Lost the keys to the garage in the snow last night, there have been
some thefts in the area so didn't want to leave it unlocked overnight,
figured getting a locksmith to come out at 8 PM on a Saturday night
was going to cost more than it was worth, thus is was down to Home
Despot for a new lock. The old one was some brand I'd never heard of,
got a new Schlage.
Lock went in fine, but the opening in the old strike plate was too
narrow for the Schlage deadbolt, so went to put the Schlage strike
plate in. Needed to open up the mortise a little and deepen it. Was
going to go down to the basement and get the chisels, then I noticed
the ten buck Harbor Freight "pencil grinder"
sitting on the shelf by the door. Already had a 1/8" carbide cutter
in it that I had been using in the Dremel just before I got the HF
(put the cutter in just to make sure it actually fit and that the
thing actually spun up without throwing it across the room--it is,
after all, Harbor Freight). Hadn't had a chance to really play with
the thing yet so decided to try opening up the mortise with it and see
how bad it was.
Well, I'm a believer. Compared to that little ten buck air grinder,
Dremels are crap. It never bogged down once, got cooler instead of
warmer, never gave any sign of strain, cut through the jummywood of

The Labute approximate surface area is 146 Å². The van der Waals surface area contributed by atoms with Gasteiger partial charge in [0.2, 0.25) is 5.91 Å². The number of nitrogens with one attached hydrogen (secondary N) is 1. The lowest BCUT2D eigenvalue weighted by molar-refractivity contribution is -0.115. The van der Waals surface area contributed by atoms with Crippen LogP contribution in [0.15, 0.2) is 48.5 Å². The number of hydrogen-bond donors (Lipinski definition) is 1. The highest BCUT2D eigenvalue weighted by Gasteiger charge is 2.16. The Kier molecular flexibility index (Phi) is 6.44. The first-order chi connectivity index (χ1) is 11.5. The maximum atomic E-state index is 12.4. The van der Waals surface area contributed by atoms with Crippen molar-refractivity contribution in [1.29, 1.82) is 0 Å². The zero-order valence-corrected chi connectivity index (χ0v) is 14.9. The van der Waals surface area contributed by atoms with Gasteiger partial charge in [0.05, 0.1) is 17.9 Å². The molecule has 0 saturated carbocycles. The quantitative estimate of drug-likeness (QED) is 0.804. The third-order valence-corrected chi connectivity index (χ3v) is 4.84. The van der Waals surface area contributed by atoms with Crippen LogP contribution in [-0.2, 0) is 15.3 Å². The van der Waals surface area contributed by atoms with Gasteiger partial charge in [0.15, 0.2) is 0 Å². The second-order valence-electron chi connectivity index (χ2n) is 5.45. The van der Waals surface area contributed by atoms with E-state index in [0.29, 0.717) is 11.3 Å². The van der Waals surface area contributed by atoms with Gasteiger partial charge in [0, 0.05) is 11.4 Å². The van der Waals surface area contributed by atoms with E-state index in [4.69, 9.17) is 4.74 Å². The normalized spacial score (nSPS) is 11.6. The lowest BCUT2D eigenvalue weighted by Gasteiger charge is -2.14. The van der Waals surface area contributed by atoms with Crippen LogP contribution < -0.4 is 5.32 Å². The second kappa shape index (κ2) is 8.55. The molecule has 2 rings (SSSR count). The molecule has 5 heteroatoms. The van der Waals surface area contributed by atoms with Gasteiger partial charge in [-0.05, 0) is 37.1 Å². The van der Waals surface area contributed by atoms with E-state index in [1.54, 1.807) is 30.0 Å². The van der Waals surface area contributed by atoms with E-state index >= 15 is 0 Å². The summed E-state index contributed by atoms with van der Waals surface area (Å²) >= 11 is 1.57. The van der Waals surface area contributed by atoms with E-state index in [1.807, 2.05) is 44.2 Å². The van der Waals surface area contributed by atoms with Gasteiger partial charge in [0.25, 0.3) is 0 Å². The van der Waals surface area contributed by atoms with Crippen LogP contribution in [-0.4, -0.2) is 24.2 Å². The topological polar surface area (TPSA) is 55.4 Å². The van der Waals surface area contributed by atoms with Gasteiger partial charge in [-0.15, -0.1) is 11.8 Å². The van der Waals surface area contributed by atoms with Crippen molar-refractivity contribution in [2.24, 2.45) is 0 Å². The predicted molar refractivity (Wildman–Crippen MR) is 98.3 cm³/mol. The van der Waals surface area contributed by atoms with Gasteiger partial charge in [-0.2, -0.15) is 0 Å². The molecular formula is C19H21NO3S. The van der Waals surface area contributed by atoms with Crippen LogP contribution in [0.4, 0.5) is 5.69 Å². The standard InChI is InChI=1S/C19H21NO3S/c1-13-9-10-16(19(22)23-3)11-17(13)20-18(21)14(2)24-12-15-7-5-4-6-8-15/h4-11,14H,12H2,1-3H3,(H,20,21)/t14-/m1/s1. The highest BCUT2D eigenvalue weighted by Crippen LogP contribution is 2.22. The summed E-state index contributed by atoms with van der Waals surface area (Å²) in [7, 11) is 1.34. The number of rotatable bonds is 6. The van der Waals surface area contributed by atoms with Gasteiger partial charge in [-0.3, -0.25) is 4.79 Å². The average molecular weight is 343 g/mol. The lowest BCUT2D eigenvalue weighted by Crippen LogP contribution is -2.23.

the door frame with just the right amount of resistance to give me
real control, it's light and really well balanced compared to the
Dremel--it handles like a pencil, not like a power tool. In short it
works the way I _expected_
a Dremel was going to work before I used
one, but the Dremel never really worked that way. And to top it off,
once the strike plate was in I had to adjust it a little as well, and
the air grinder with the carbide cutter sliced through that with no
more fuss than with the wood.
Been toying with the idea of a flex shaft but see no need for one of
those either--with the air grinder I'm not tied to a few feet of
shaft--I can use it anywhere I can run an air hose--and it turns over
Designed so that the air exhausts out the back with a long sleeve so
that it exhausts far from the work piece so no problem with oil
They've got a 1/4 inch die grinder for ten bucks as well--next time
I'm over there I think I'm going to get one of those.
Downside is that it needs a compressor of course.
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